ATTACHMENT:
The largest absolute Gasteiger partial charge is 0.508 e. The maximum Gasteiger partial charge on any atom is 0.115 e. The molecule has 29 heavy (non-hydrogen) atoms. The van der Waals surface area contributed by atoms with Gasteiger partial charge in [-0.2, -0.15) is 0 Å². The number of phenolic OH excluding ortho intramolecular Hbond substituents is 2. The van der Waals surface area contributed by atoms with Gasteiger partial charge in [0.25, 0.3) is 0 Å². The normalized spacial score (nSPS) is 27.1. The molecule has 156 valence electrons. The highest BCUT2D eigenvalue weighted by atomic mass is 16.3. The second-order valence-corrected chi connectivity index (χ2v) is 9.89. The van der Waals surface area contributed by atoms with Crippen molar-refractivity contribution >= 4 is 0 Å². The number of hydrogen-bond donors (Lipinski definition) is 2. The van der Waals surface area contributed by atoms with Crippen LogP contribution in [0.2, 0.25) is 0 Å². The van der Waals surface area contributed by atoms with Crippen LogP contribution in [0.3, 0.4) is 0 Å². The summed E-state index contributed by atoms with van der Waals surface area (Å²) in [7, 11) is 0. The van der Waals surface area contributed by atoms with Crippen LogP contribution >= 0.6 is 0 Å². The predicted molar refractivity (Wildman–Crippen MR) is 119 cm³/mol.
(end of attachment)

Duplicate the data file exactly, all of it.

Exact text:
The largest absolute Gasteiger partial charge is 0.508 e. The maximum Gasteiger partial charge on any atom is 0.115 e. The molecule has 29 heavy (non-hydrogen) atoms. The van der Waals surface area contributed by atoms with Gasteiger partial charge in [-0.2, -0.15) is 0 Å². The number of phenolic OH excluding ortho intramolecular Hbond substituents is 2. The van der Waals surface area contributed by atoms with Gasteiger partial charge in [0.25, 0.3) is 0 Å². The normalized spacial score (nSPS) is 27.1. The molecule has 156 valence electrons. The highest BCUT2D eigenvalue weighted by atomic mass is 16.3. The second-order valence-corrected chi connectivity index (χ2v) is 9.89. The van der Waals surface area contributed by atoms with Crippen molar-refractivity contribution >= 4 is 0 Å². The number of hydrogen-bond donors (Lipinski definition) is 2. The van der Waals surface area contributed by atoms with Crippen LogP contribution in [0.2, 0.25) is 0 Å². The van der Waals surface area contributed by atoms with Crippen LogP contribution in [0.3, 0.4) is 0 Å². The summed E-state index contributed by atoms with van der Waals surface area (Å²) in [7, 11) is 0. The van der Waals surface area contributed by atoms with Crippen LogP contribution >= 0.6 is 0 Å². The predicted molar refractivity (Wildman–Crippen MR) is 119 cm³/mol.